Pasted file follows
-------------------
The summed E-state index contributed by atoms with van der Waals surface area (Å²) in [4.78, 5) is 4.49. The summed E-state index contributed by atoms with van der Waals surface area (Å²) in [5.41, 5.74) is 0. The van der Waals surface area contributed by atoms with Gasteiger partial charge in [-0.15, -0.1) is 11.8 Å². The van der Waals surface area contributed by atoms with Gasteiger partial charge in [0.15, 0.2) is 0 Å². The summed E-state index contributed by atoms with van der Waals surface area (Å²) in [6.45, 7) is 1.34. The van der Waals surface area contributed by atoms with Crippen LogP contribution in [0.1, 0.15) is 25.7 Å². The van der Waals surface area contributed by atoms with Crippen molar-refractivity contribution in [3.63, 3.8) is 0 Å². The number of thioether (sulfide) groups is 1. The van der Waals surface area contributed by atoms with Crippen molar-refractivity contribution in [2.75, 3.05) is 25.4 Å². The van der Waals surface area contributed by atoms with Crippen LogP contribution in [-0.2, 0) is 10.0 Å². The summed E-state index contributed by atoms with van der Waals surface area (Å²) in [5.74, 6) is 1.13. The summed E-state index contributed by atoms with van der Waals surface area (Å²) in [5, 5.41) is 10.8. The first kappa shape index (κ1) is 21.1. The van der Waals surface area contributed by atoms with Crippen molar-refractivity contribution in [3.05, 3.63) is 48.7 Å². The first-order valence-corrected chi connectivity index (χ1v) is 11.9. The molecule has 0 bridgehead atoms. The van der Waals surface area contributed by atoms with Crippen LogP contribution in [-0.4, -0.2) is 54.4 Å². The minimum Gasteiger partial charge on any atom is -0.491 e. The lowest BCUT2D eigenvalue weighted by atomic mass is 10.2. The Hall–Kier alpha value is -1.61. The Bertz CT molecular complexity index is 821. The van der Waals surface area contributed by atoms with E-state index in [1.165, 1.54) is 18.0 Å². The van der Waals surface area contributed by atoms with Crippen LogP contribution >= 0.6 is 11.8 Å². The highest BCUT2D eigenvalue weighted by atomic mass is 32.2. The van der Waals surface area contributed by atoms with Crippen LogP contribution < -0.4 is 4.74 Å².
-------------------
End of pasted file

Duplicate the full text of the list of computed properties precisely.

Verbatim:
The summed E-state index contributed by atoms with van der Waals surface area (Å²) in [4.78, 5) is 4.49. The summed E-state index contributed by atoms with van der Waals surface area (Å²) in [5.41, 5.74) is 0. The van der Waals surface area contributed by atoms with Gasteiger partial charge in [-0.15, -0.1) is 11.8 Å². The van der Waals surface area contributed by atoms with Gasteiger partial charge in [0.15, 0.2) is 0 Å². The summed E-state index contributed by atoms with van der Waals surface area (Å²) in [6.45, 7) is 1.34. The van der Waals surface area contributed by atoms with Crippen LogP contribution in [0.1, 0.15) is 25.7 Å². The van der Waals surface area contributed by atoms with Crippen molar-refractivity contribution in [3.63, 3.8) is 0 Å². The number of thioether (sulfide) groups is 1. The van der Waals surface area contributed by atoms with Crippen molar-refractivity contribution in [2.75, 3.05) is 25.4 Å². The van der Waals surface area contributed by atoms with Crippen LogP contribution in [-0.2, 0) is 10.0 Å². The summed E-state index contributed by atoms with van der Waals surface area (Å²) in [5.74, 6) is 1.13. The summed E-state index contributed by atoms with van der Waals surface area (Å²) in [5, 5.41) is 10.8. The first kappa shape index (κ1) is 21.1. The van der Waals surface area contributed by atoms with Crippen molar-refractivity contribution in [3.05, 3.63) is 48.7 Å². The first-order valence-corrected chi connectivity index (χ1v) is 11.9. The molecule has 0 bridgehead atoms. The van der Waals surface area contributed by atoms with Crippen LogP contribution in [-0.4, -0.2) is 54.4 Å². The minimum Gasteiger partial charge on any atom is -0.491 e. The lowest BCUT2D eigenvalue weighted by atomic mass is 10.2. The Hall–Kier alpha value is -1.61. The Bertz CT molecular complexity index is 821. The van der Waals surface area contributed by atoms with E-state index in [1.165, 1.54) is 18.0 Å². The van der Waals surface area contributed by atoms with Crippen LogP contribution >= 0.6 is 11.8 Å². The highest BCUT2D eigenvalue weighted by atomic mass is 32.2. The van der Waals surface area contributed by atoms with Crippen LogP contribution < -0.4 is 4.74 Å².